Women all over Latin America are redefining what “family” means. For the majority of them, it means being an unwed mother. In fact, in Colombia, 84 percent of kids are born out of wedlock, and the numbers are similar in Mexico, Argentina and Chile.
“Things have really changed,” says María Mercedes Vittar, a human resources manager and single mother of two, to NPR. “Today, we women are a lot freer. We decide what we like and don’t like. We work. We are independent. And that gives us a lot of strength. We can do it alone if we have to.”
Her daughters, Azul, 3, and Lupita, 7 months, are from different fathers. Vittar is not romantically involved with either of them, but they’re both involved in their daughters’ lives. They even spend special occasions together, for example at Azul’s birthday, her dad attended with his ex-wife and their children, Azul’s half siblings.
Vittar says that her family is a lot more than just her immediate relatives, it also includes her friends, fellow single mothers, Paola Fiorita, mother of 3-year-old Lucio, and Ana Zappella, mother of 2-year-old Ambar. The good thing is that this dynamic is so prevalent that it’s now accepted.
“Things have changed so radically that now there is a huge diversity that is deemed acceptable, and it is valued. You don’t have to get married like before to have a place in society,” says Maria Esther de Palma, president of the Argentine Society for Family Therapy to NPR.
Hmmm, maybe that’s why some will pay to attend a fake wedding in South America.
Read more about the new family dynamic in Latin America from NPR here.
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It is with unrelenting sadness that we report the death of Heydi Gámez García, 13, who took her life after her father’s asylum request was denied for the third time. Heydi’s father, Manuel Gámez, sent her to the U.S. after his father was gunned down by MS-13 for refusing to pay a “war tax” to the gang. He didn’t expect that Heydi would be granted asylum, but that he would be deported.
Manuel certainly didn’t envision that his goodbye hug and kiss four years ago would be the last time he would hug and kiss his daughter while she was still alive.
The Gámaz family was broken by MS-13 and failed again by the U.S. immigration system.
Credit: @amy_baker22 / Twitter
Heydi’s mother walked out on her and her dad when she was less than two months old. By the time Heydi was a year old, Manuel left for New York as an undocumented immigrant to make money to send back home. After his father was killed by MS-13, and his mother’s health started failing, he worried about who would care for Heydi and his younger sister, Zoila.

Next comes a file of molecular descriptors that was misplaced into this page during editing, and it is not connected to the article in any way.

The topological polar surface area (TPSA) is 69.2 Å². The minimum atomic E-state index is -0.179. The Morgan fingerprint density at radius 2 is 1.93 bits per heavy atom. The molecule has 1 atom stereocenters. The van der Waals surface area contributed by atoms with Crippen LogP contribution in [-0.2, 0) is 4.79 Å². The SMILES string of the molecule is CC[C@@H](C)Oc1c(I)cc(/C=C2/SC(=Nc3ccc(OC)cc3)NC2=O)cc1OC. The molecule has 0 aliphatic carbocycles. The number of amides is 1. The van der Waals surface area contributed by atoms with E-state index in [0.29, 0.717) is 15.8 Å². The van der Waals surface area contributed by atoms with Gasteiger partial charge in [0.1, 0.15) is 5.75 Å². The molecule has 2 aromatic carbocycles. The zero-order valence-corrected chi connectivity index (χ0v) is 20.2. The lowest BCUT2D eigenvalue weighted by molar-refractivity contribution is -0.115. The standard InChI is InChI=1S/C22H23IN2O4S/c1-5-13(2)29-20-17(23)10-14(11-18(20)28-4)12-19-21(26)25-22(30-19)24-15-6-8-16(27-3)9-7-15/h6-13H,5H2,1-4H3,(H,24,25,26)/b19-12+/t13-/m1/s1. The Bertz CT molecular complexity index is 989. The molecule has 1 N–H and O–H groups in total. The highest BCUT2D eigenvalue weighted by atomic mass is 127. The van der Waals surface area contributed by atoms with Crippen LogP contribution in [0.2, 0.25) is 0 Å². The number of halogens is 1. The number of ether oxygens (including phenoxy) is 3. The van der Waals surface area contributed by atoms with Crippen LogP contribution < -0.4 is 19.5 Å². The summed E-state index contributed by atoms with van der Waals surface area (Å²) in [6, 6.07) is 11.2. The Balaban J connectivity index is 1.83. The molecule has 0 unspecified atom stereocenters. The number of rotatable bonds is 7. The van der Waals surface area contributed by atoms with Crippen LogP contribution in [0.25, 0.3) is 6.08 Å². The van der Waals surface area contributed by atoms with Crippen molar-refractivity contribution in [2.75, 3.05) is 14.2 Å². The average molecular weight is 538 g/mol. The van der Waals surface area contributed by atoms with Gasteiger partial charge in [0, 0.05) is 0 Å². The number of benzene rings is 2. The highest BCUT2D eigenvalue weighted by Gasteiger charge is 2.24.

Manuel’s sister was granted asylum and cared for Heydi in his absence in New York.
A year after his father’s death, he sent Heydi, Zoila and his brother to the U.S. Heydi and Zoila were granted asylum. Heydi learned English within a year and started teaching her father, via phone calls, how to correctly pronounce English words. They spoke every day, always asking when he’d come.
After two failed attempts to gain asylum, Heydi lost hope for being reunited and started cutting herself.
He never wanted to make promises he couldn’t keep, like being there for her quinceañera. Heydi watched her classmates complain about their parents’ visiting their school and fell into a depression. In December, she was brought to the hospital for a psychiatric evaluation after cutting her wrist at school. She was seeing a therapist until two months before her suicide.
“Please forgive me for failing you,” Manuel wants to tell his daughter.
“I’m sorry I couldn’t be there… I never meant to leave you,” he says to her. Heydi was Manuel’s only child. Heydi’s aunt is coping with impossible guilt. She told CNN, “I was supposed to be protecting her. I would never send her to Honduras. But I never thought something bad would happen to her here.”
Manuel was released on a two week ‘humanitarian’ visit to release Heydi from life support.
He finally got to hold her hand and comfort her as she left this life behind. “We love you,” he whispered to her. “Don’t leave us.”
The last thing Heydi told anyone was that she lost hope in being reunited with her father.